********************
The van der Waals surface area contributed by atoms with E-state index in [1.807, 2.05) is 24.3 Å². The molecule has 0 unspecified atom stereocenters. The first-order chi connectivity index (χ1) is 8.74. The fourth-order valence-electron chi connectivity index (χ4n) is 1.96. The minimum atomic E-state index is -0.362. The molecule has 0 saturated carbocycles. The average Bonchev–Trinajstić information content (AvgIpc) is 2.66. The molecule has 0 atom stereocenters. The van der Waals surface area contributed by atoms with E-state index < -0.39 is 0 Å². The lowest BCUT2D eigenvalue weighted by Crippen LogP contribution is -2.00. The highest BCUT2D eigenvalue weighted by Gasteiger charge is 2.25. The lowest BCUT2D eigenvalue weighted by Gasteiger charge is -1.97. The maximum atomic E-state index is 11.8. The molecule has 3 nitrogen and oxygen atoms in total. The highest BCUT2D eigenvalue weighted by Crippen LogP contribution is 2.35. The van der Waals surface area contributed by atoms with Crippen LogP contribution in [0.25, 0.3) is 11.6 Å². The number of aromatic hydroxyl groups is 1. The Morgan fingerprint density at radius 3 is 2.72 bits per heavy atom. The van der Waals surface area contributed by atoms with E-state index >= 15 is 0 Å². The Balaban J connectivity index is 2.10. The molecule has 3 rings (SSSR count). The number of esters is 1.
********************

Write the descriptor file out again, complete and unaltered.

The van der Waals surface area contributed by atoms with E-state index in [1.807, 2.05) is 24.3 Å². The molecule has 0 unspecified atom stereocenters. The first-order chi connectivity index (χ1) is 8.74. The fourth-order valence-electron chi connectivity index (χ4n) is 1.96. The minimum atomic E-state index is -0.362. The molecule has 0 saturated carbocycles. The average Bonchev–Trinajstić information content (AvgIpc) is 2.66. The molecule has 0 atom stereocenters. The van der Waals surface area contributed by atoms with E-state index < -0.39 is 0 Å². The lowest BCUT2D eigenvalue weighted by Crippen LogP contribution is -2.00. The highest BCUT2D eigenvalue weighted by Gasteiger charge is 2.25. The lowest BCUT2D eigenvalue weighted by Gasteiger charge is -1.97. The maximum atomic E-state index is 11.8. The molecule has 3 nitrogen and oxygen atoms in total. The highest BCUT2D eigenvalue weighted by Crippen LogP contribution is 2.35. The van der Waals surface area contributed by atoms with Crippen LogP contribution in [0.25, 0.3) is 11.6 Å². The number of aromatic hydroxyl groups is 1. The Morgan fingerprint density at radius 3 is 2.72 bits per heavy atom. The van der Waals surface area contributed by atoms with E-state index >= 15 is 0 Å². The Balaban J connectivity index is 2.10. The molecule has 3 rings (SSSR count). The number of esters is 1.